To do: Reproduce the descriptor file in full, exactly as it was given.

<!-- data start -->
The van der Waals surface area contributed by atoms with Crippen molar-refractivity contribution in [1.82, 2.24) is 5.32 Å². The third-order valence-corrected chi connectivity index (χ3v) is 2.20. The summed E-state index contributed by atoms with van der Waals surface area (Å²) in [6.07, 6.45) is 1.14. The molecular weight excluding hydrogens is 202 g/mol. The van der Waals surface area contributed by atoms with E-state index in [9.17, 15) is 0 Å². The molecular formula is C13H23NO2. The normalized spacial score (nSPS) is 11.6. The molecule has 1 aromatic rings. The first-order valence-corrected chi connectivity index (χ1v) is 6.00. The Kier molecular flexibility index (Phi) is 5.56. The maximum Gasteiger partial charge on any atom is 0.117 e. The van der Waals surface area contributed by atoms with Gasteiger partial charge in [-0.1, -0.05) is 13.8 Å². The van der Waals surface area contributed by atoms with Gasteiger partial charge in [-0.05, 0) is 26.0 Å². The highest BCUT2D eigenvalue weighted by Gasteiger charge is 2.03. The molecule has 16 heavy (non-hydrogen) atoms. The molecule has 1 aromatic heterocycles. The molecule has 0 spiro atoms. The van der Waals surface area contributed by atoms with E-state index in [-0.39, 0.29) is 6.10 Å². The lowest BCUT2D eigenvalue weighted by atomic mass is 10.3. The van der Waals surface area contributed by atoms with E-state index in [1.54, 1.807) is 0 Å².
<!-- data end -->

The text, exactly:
The van der Waals surface area contributed by atoms with Crippen molar-refractivity contribution in [1.82, 2.24) is 5.32 Å². The third-order valence-corrected chi connectivity index (χ3v) is 2.20. The summed E-state index contributed by atoms with van der Waals surface area (Å²) in [6.07, 6.45) is 1.14. The molecular weight excluding hydrogens is 202 g/mol. The van der Waals surface area contributed by atoms with E-state index in [9.17, 15) is 0 Å². The molecular formula is C13H23NO2. The normalized spacial score (nSPS) is 11.6. The molecule has 1 aromatic rings. The first-order valence-corrected chi connectivity index (χ1v) is 6.00. The Kier molecular flexibility index (Phi) is 5.56. The maximum Gasteiger partial charge on any atom is 0.117 e. The van der Waals surface area contributed by atoms with Gasteiger partial charge in [-0.1, -0.05) is 13.8 Å². The van der Waals surface area contributed by atoms with Gasteiger partial charge in [-0.05, 0) is 26.0 Å². The highest BCUT2D eigenvalue weighted by Gasteiger charge is 2.03. The molecule has 16 heavy (non-hydrogen) atoms. The molecule has 1 aromatic heterocycles. The molecule has 0 spiro atoms. The van der Waals surface area contributed by atoms with E-state index in [-0.39, 0.29) is 6.10 Å². The lowest BCUT2D eigenvalue weighted by atomic mass is 10.3. The van der Waals surface area contributed by atoms with E-state index in [1.54, 1.807) is 0 Å².